I work at a job in the suburbs of a big US city. There’s tons of people who drink way too much and ruin their marriages with flings and juvenile behavior. And they swear a lot and are pessimistic and cynical.

      There are plenty of people who are optimists and happy and have never engaged in any of the above mentioned activities (except swearing–I only know one person who doesn’t swear and that’s my father). Their behavior has nothing to do with the job they have. So if you have to hang out with cynical, swilling, shagging people (and you do) you might as well do it from a place that is exotic and with the hope that you might make a contribution. Plenty of people couldn’t care less about what goes on outside their little square of personal comfort.

      And for what it is worth, I think altruism is alive and well. And to be admired.

    • Happy Aid Worker 17 March, 2011 at 3:28 pm #

      Dear ert:

      Bitterness and cynicism are, at the end of the day, optional. I have seen enough in my career to make me question the whole nature of foreign aid and also to make me believe that enough good gets done to justify it. Two people could experience very similar circumstances, and one walk away bitter, and the other rewarded.

      Now, bitter and cynical are normative judgments. Perhaps someone laying out the facts makes you uncomfortable about a field that you previously idolised, and you interpret that to be bitter and cynical on the part of the fact-bearer. Is that fair?

      Now let’s say that in fact bitterness and cynicism are present, then I challenge you to find a career that does not have seasoned folks with a certain level of cynicism.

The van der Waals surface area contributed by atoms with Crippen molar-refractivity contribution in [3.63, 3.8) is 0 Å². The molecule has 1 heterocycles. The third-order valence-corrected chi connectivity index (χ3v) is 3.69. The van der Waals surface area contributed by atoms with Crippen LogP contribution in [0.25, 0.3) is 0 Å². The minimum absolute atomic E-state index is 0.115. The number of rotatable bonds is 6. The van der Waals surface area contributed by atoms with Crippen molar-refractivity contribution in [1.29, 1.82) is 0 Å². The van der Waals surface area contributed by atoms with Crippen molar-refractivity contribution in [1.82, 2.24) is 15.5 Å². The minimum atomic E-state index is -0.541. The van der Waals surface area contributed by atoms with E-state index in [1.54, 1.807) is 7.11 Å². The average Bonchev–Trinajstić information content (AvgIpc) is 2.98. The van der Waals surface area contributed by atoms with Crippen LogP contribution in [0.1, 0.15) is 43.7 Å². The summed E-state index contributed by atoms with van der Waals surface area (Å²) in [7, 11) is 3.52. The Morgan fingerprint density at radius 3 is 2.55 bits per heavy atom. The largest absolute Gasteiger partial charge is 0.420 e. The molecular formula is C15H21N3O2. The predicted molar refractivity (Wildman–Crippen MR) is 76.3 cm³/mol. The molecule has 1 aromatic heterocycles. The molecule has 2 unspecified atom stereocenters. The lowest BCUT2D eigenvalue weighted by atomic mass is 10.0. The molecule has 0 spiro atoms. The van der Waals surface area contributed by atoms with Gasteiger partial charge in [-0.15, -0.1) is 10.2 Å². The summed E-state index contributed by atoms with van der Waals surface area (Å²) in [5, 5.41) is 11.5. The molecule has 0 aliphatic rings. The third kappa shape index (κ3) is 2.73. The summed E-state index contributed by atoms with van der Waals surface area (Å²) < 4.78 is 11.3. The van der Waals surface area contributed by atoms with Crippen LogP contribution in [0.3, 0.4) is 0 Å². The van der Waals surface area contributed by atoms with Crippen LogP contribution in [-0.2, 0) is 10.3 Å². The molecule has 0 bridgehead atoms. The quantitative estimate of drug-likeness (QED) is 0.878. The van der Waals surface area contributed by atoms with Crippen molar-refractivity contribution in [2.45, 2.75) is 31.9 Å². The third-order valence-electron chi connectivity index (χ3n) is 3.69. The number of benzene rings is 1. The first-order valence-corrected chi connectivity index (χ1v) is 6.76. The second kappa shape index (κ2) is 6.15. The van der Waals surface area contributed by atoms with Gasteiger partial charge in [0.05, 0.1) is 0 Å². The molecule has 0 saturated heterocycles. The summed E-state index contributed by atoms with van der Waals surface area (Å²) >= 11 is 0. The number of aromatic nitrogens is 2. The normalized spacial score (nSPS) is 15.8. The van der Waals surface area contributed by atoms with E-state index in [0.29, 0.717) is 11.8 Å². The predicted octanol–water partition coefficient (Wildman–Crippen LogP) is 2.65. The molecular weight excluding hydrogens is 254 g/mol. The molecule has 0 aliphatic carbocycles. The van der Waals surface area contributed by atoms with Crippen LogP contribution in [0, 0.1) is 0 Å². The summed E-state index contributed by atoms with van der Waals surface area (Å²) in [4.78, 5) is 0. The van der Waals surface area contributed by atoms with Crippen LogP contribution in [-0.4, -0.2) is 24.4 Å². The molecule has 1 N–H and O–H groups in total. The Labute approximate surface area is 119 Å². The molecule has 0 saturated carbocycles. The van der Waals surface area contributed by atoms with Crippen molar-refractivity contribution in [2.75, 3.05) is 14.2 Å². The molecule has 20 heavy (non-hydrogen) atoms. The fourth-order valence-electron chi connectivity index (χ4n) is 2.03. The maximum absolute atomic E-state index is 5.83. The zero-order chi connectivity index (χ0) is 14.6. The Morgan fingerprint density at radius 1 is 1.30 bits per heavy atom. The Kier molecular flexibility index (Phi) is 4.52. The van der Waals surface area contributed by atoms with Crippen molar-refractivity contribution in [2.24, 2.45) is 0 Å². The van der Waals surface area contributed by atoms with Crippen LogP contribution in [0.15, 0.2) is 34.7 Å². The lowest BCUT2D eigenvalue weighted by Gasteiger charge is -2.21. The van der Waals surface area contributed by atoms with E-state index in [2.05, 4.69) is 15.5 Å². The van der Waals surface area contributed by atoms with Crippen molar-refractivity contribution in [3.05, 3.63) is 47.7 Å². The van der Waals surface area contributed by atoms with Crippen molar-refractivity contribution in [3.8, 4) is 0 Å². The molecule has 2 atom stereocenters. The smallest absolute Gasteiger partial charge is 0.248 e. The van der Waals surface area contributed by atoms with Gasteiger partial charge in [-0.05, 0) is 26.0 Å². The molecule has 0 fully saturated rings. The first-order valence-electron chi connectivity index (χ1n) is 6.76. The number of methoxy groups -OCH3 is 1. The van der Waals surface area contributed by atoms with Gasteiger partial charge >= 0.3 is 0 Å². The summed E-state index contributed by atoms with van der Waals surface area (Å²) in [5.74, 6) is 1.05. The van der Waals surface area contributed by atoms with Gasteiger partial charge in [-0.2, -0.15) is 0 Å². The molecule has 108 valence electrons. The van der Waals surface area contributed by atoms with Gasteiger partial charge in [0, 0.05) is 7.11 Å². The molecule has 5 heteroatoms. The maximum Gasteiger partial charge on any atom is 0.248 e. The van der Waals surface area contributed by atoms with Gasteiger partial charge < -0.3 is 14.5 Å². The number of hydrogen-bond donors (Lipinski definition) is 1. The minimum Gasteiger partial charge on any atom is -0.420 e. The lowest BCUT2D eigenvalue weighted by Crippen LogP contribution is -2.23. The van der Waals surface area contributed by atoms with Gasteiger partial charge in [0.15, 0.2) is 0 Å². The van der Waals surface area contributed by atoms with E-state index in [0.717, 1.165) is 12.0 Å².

Lastly, in my line of work I am often surrounded by those folks who are cynical, and often with good reason, but I just CHOOSE to instead focus on the positive aspects of my work, and focus on the little good that was accomplished. It matters very little how those around me feel, because I have my own convictions. And convictions my dear ert, you will not learn in school, but develop over time. Not sure walking away at the first sign of imperfection is the most mature approach, imho.

  8. JYTC 14 March, 2011 at 6:31 pm #

    I’m really looking forward to a Dear Student series, as I’ve been seriously considering going into the International Development field. Though I bet many of the people on this site would consider me a baby since I haven’t even gotten my undergrad degree.

    I like reading all the aid blogs because the cynicism seems more honest of what I perceive the aid life to be: 3 parts suck, 1 part “good results from good aid work”.

    I think a series would also be good in terms of clearing away a lot of misconceptions about the aid field. I have family members who think you can take any degree and go into aid, which is clearly not true, though I do have my doubts about what an “International Development” degree means to hiring officers. In conclusion, I just wanted to say thanks for posting this out there, and to keep doing it!

  9. angelica 15 March, 2011 at 1:47 am #

    well said. personally, I think mother Teresa did what she did for selfish reasons, and that doesn’t take away one bit of worth from it. From the point of view of someone who blogs about the difficulties of juggling aid work and a family life, I have to admit I don’t know why I never think the happy happy stories are worth writing about… food for thought

  10. How Matters 15 March, 2011 at 3:28 am #

    An important post. See a great related one from Satori Worldwide on whydev.org: “So You Want to Save the World? Save Yourself First”
    http://www.whydev.org/so-you-wanna-save-the-world/